through your marice, an instrument under him, to save “ much people alive, and you especially, as now is evi“ dent. Therefore fear no hurt from me, for I will pro“tect and cherish you and your families.” Thus the pious Joseph dismissed his brethren with the assurance that they should always find in him an affectionate brother and a constant friend.
Joseph lived fifty-four years after his father's decease, having the comfort of being the parent of a numerous offspring in his too sons Ephraim and Manasseh to the third generation. And now finding himself near his end, he sent for his brehien,* and said thus to them: “My “death is at hand, but though I leave you, yet God will
• Brethren. By brethren, we are not to understand the other eleven sons of Jacob, who, except Benjamin, being all older than himself, might probably be all or most of them dead; but it must be meant of the heads of their families : for in the scripture dialect all near kinsmen go under the general appellation of brethren, as Abraham called Lot, Gen. xiii. 8. and Ch. xxiv. 27.
surely remember you, and bring you out of this land, “ into that which he sware he would give to the pos“ terity of Abraham, Isaac and Jacob. I charge you “therefore, when God shall thus visit you, and bring
you out of this land, that you carry up my bones with
you." This he obliged them to by an oath. And Jo. seph, being an hundred and ten years old, died; and in order to perform their oath, they embalmed his body, and kept it in a coffin till the time of their deliverance should arrive.
St. Paul, commenting on this event (Heb. xi. 22.) says By faith, Joseph, when he died, made mention of the
departing of the chiidren of Israel, and gave command. “ ment concerning his bones.” Thus, this excellent man, died, as well as lived, in faith. In firm dependence on the divine promises, he looked forward to the deliverance of the Church, not merely from Egypt, but from the bondage of Sin and Satan through the redemption of the Messiah. And it was in token of this expectation that he ordered his body to be preserved, and carried into the promised land. This his dying request was punctually observed, ste Exodus xiü. 19. " And Moses took the “ bones of Joseph with him.” The Jews say that the bodies of all the patriarchs were taken with them at the same time ; each tribe having preserved the body of its founder. From hence, probably, was derived the custom of men's carrying the ashes of their ancestors into their own country, as by Hercules among the Greeks; and long before, by the Egyptians and Chaldcans, whom the Ara. bians imitated in following ages.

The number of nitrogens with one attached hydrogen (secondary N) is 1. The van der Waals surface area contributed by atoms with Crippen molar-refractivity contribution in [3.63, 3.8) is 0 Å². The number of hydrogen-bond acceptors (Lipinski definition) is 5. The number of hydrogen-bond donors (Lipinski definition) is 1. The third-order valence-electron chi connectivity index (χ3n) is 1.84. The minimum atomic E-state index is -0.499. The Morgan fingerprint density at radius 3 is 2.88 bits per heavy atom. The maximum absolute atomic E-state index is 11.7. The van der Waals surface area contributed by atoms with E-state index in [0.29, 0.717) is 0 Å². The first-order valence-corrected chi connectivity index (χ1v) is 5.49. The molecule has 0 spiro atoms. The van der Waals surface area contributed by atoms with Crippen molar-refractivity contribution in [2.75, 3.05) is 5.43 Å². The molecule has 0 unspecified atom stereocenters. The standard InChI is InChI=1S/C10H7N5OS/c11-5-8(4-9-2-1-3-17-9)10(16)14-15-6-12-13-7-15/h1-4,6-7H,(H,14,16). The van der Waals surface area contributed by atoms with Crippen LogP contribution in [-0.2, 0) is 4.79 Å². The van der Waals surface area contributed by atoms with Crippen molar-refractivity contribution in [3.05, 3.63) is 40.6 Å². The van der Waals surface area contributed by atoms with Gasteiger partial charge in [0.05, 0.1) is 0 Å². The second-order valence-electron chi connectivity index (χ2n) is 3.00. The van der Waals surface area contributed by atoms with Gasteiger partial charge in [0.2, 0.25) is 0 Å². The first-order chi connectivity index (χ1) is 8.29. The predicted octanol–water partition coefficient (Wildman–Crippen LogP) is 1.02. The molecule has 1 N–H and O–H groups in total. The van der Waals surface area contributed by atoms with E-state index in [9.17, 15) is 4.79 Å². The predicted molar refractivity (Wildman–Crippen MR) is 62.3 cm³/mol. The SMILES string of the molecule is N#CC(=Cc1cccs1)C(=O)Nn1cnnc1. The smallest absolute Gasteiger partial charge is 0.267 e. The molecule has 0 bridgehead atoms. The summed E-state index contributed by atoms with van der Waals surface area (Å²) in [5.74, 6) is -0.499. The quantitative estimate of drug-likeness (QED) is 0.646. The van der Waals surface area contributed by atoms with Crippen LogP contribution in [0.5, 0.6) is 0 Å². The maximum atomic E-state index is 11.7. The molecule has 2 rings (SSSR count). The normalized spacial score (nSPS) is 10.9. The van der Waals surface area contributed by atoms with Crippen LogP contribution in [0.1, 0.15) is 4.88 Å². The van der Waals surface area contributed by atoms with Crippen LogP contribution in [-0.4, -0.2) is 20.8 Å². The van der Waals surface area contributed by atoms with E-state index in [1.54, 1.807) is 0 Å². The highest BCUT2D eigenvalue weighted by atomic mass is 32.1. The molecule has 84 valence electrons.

HISTORY OF JOB.
MOSES, intending to carry on the history of Jacob and his family to the period of their deliverance from the Egyptian bondage, without interruption, lays aside the story of Job, which according to the series of time should come in during the Israelites' servitude, and before their deliverance : for which reason it is inserted here, instead of placing it so far out of its due course of time as is done by the compilers of the Bible.